Users of Facebook no longer have issues with their teenage posts that may cause problems for them in the future.
Facebook just launched a new tool for deleting thousands of posts at once.
The “manage activity” feature, available now on Facebook’s mobile apps, lets users search for and remove posts from a particular time, mentioning a particular person, or within a range of dates.
The company may have done this not to be blamed by anyone, also, fear that a permanent record of their actions may hurt them down in the later days.
In a statement, Facebook said: “We know that people’s posts from years ago may not represent who they are now – eg old Facebook statuses from university. This technique allows you move posts you want to hide from others but keep for yourself to an archive and take down posts that you don’t want.
“We believe people should have the ability to manage and control their data, and we will continue to develop new ways to honour people’s privacy by providing greater transparency and controls.”
Other social media platforms like Twitter has taken a different pattern to the problem, trialling in Brazil the ability to send ephemeral tweets – dubbed “fleets” – which disappear after 24 hours.
“past years, celebrities such as Kevin Hart, James Gunn and Shawn Mendes have issued apologies for old tweets that resurfaced to cause scandal”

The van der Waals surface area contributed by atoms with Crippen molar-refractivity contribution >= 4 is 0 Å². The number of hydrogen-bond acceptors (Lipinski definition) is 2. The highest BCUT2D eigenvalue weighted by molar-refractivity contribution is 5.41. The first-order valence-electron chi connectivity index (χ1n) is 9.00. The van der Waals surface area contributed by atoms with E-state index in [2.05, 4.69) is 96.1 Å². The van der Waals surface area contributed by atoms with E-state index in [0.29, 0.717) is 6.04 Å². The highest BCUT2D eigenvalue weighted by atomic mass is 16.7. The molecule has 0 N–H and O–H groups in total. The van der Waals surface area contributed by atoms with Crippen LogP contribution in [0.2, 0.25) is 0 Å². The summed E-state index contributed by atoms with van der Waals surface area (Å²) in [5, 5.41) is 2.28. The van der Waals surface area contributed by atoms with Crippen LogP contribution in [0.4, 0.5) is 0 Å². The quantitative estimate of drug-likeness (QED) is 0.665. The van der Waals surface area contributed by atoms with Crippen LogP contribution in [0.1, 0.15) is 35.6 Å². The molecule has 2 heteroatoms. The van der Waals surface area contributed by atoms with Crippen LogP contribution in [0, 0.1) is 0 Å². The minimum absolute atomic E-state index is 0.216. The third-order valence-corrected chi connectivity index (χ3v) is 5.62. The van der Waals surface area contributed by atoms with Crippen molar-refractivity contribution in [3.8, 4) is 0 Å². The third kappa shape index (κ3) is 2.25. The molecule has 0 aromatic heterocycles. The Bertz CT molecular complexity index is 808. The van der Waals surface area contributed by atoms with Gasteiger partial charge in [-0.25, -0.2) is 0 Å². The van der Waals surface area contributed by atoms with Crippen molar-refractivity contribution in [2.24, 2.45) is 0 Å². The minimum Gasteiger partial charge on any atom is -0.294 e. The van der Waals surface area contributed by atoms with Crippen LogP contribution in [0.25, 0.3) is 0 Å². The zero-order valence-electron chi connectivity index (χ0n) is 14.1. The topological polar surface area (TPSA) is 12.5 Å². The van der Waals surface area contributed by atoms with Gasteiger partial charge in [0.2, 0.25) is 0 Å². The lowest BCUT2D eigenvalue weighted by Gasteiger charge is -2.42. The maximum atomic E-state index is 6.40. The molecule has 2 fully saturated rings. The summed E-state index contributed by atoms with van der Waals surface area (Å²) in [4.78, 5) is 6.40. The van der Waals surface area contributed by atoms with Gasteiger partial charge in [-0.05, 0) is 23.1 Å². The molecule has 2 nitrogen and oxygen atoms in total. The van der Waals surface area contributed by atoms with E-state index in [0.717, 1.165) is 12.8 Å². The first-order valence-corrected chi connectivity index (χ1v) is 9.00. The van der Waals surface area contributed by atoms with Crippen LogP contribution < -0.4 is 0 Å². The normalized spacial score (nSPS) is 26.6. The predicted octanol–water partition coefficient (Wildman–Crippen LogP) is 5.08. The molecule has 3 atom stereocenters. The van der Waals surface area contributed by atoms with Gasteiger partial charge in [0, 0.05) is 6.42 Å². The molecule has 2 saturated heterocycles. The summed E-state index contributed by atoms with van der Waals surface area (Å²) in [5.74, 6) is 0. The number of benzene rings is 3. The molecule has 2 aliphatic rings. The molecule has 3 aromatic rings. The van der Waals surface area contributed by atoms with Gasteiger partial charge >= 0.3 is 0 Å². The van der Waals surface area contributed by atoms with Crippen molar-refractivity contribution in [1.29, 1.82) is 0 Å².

Instagram, a Facebook subsidiary, acted earlier than its parent company, driven in part by stiff competition from Snapchat. Instagram Stories have always been ephemeral by default, automatically deleting after a period of time, and in 2017 the company introduced an “archive” feature to head off a growing trend of users deleting pictures that didn’t gather enough likes” The Guardian
The new development on Facebook’s move is indeed an innovation. According to the Facebook boss a decade ago, privacy was no longer a “social norm”.
“People have really gotten comfortable not only sharing more information and different kinds, but more openly and with more people,” he told a San Francisco awards ceremony in 2010. “That social norm is just something that has evolved over time.”